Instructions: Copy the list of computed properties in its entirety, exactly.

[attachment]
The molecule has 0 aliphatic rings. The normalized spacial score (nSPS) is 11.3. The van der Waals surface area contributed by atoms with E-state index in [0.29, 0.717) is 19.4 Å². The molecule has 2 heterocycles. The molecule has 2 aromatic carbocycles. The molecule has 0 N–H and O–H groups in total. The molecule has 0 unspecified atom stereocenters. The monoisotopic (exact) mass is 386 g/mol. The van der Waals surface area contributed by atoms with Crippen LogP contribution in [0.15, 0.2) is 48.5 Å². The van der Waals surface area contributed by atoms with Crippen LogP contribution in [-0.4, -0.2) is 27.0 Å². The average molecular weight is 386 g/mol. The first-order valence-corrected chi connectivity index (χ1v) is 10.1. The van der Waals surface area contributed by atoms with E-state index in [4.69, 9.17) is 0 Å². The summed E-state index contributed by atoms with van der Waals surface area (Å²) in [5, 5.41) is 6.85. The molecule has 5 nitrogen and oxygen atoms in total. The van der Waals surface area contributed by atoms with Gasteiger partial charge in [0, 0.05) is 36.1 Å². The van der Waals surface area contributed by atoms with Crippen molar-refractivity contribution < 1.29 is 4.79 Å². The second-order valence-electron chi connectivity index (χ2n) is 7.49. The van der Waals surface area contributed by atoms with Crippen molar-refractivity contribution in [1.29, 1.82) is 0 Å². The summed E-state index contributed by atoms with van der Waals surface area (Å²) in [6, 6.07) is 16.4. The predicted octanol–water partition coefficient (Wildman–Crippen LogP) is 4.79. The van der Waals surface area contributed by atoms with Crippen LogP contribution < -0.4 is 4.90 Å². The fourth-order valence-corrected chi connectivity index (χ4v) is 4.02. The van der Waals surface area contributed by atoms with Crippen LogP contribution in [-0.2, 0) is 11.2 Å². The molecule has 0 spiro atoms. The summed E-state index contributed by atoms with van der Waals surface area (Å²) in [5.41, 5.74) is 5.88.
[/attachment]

The molecule has 0 aliphatic rings. The normalized spacial score (nSPS) is 11.3. The van der Waals surface area contributed by atoms with E-state index in [0.29, 0.717) is 19.4 Å². The molecule has 2 heterocycles. The molecule has 2 aromatic carbocycles. The molecule has 0 N–H and O–H groups in total. The molecule has 0 unspecified atom stereocenters. The monoisotopic (exact) mass is 386 g/mol. The van der Waals surface area contributed by atoms with Crippen LogP contribution in [0.15, 0.2) is 48.5 Å². The van der Waals surface area contributed by atoms with Crippen LogP contribution in [-0.4, -0.2) is 27.0 Å². The average molecular weight is 386 g/mol. The first-order valence-corrected chi connectivity index (χ1v) is 10.1. The van der Waals surface area contributed by atoms with E-state index in [4.69, 9.17) is 0 Å². The summed E-state index contributed by atoms with van der Waals surface area (Å²) in [5, 5.41) is 6.85. The molecule has 5 nitrogen and oxygen atoms in total. The van der Waals surface area contributed by atoms with Gasteiger partial charge in [0, 0.05) is 36.1 Å². The van der Waals surface area contributed by atoms with Crippen molar-refractivity contribution < 1.29 is 4.79 Å². The second-order valence-electron chi connectivity index (χ2n) is 7.49. The van der Waals surface area contributed by atoms with Crippen molar-refractivity contribution in [1.29, 1.82) is 0 Å². The summed E-state index contributed by atoms with van der Waals surface area (Å²) in [6, 6.07) is 16.4. The predicted octanol–water partition coefficient (Wildman–Crippen LogP) is 4.79. The van der Waals surface area contributed by atoms with Crippen LogP contribution < -0.4 is 4.90 Å². The fourth-order valence-corrected chi connectivity index (χ4v) is 4.02. The van der Waals surface area contributed by atoms with Crippen LogP contribution in [-0.2, 0) is 11.2 Å². The molecule has 0 spiro atoms. The summed E-state index contributed by atoms with van der Waals surface area (Å²) in [5.41, 5.74) is 5.88.